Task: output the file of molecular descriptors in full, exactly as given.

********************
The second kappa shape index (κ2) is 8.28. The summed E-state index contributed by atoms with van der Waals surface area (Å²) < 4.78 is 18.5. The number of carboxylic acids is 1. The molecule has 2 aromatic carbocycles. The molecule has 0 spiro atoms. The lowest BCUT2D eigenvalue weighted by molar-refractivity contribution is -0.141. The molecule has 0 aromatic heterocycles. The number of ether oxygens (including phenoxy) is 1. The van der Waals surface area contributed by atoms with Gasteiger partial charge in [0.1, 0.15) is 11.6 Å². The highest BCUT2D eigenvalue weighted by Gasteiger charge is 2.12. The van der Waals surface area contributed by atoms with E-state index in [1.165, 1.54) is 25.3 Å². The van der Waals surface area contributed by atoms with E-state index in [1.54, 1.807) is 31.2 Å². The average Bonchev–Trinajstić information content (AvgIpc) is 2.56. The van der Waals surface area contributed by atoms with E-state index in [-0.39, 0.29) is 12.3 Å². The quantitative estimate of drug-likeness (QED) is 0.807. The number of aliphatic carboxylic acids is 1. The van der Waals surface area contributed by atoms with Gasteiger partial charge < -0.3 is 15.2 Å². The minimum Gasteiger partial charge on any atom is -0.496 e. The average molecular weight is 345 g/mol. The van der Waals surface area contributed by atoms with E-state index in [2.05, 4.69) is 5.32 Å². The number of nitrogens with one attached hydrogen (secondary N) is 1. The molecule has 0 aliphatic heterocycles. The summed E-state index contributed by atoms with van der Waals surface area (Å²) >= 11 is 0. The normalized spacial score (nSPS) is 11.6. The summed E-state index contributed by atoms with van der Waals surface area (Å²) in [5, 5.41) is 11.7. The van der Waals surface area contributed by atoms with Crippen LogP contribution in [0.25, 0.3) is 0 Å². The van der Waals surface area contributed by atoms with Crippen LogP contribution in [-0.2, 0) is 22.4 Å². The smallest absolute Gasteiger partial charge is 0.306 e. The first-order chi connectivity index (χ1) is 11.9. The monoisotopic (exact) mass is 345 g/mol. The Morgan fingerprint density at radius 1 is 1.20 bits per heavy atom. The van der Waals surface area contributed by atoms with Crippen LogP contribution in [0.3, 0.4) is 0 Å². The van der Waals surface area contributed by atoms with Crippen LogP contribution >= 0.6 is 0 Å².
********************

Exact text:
The second kappa shape index (κ2) is 8.28. The summed E-state index contributed by atoms with van der Waals surface area (Å²) < 4.78 is 18.5. The number of carboxylic acids is 1. The molecule has 2 aromatic carbocycles. The molecule has 0 spiro atoms. The lowest BCUT2D eigenvalue weighted by molar-refractivity contribution is -0.141. The molecule has 0 aromatic heterocycles. The number of ether oxygens (including phenoxy) is 1. The van der Waals surface area contributed by atoms with Gasteiger partial charge in [0.1, 0.15) is 11.6 Å². The highest BCUT2D eigenvalue weighted by Gasteiger charge is 2.12. The van der Waals surface area contributed by atoms with E-state index in [1.165, 1.54) is 25.3 Å². The van der Waals surface area contributed by atoms with E-state index in [1.54, 1.807) is 31.2 Å². The average Bonchev–Trinajstić information content (AvgIpc) is 2.56. The van der Waals surface area contributed by atoms with E-state index in [-0.39, 0.29) is 12.3 Å². The quantitative estimate of drug-likeness (QED) is 0.807. The number of aliphatic carboxylic acids is 1. The van der Waals surface area contributed by atoms with Gasteiger partial charge < -0.3 is 15.2 Å². The minimum Gasteiger partial charge on any atom is -0.496 e. The average molecular weight is 345 g/mol. The van der Waals surface area contributed by atoms with E-state index in [2.05, 4.69) is 5.32 Å². The number of nitrogens with one attached hydrogen (secondary N) is 1. The molecule has 0 aliphatic heterocycles. The summed E-state index contributed by atoms with van der Waals surface area (Å²) >= 11 is 0. The normalized spacial score (nSPS) is 11.6. The summed E-state index contributed by atoms with van der Waals surface area (Å²) in [5, 5.41) is 11.7. The van der Waals surface area contributed by atoms with Crippen LogP contribution in [0.25, 0.3) is 0 Å². The van der Waals surface area contributed by atoms with Crippen LogP contribution in [-0.2, 0) is 22.4 Å². The smallest absolute Gasteiger partial charge is 0.306 e. The first-order chi connectivity index (χ1) is 11.9. The monoisotopic (exact) mass is 345 g/mol. The Morgan fingerprint density at radius 1 is 1.20 bits per heavy atom. The van der Waals surface area contributed by atoms with Crippen LogP contribution in [0.3, 0.4) is 0 Å². The van der Waals surface area contributed by atoms with Crippen LogP contribution >= 0.6 is 0 Å².